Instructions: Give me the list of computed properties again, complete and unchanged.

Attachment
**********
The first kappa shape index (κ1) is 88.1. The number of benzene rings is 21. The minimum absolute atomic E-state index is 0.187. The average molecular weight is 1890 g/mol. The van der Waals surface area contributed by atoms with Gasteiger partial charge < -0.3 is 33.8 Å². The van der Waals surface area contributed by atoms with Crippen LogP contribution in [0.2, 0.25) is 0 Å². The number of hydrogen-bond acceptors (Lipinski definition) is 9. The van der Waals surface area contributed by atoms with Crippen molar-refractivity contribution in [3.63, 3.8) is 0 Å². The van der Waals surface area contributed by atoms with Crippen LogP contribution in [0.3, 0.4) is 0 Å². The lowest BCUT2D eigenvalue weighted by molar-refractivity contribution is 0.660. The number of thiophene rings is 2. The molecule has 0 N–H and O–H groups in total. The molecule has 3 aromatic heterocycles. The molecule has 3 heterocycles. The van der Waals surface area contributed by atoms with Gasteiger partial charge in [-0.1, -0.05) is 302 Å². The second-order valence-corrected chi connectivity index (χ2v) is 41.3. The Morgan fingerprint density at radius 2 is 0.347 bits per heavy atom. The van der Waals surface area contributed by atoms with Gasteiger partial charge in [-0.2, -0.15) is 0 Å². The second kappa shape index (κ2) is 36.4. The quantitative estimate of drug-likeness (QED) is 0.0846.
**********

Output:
The first kappa shape index (κ1) is 88.1. The number of benzene rings is 21. The minimum absolute atomic E-state index is 0.187. The average molecular weight is 1890 g/mol. The van der Waals surface area contributed by atoms with Gasteiger partial charge < -0.3 is 33.8 Å². The van der Waals surface area contributed by atoms with Crippen LogP contribution in [0.2, 0.25) is 0 Å². The number of hydrogen-bond acceptors (Lipinski definition) is 9. The van der Waals surface area contributed by atoms with Crippen molar-refractivity contribution in [3.63, 3.8) is 0 Å². The van der Waals surface area contributed by atoms with Crippen LogP contribution in [0.3, 0.4) is 0 Å². The lowest BCUT2D eigenvalue weighted by molar-refractivity contribution is 0.660. The number of thiophene rings is 2. The molecule has 0 N–H and O–H groups in total. The molecule has 3 aromatic heterocycles. The molecule has 3 heterocycles. The van der Waals surface area contributed by atoms with Gasteiger partial charge in [-0.1, -0.05) is 302 Å². The second-order valence-corrected chi connectivity index (χ2v) is 41.3. The Morgan fingerprint density at radius 2 is 0.347 bits per heavy atom. The van der Waals surface area contributed by atoms with Gasteiger partial charge in [-0.2, -0.15) is 0 Å². The second kappa shape index (κ2) is 36.4. The quantitative estimate of drug-likeness (QED) is 0.0846.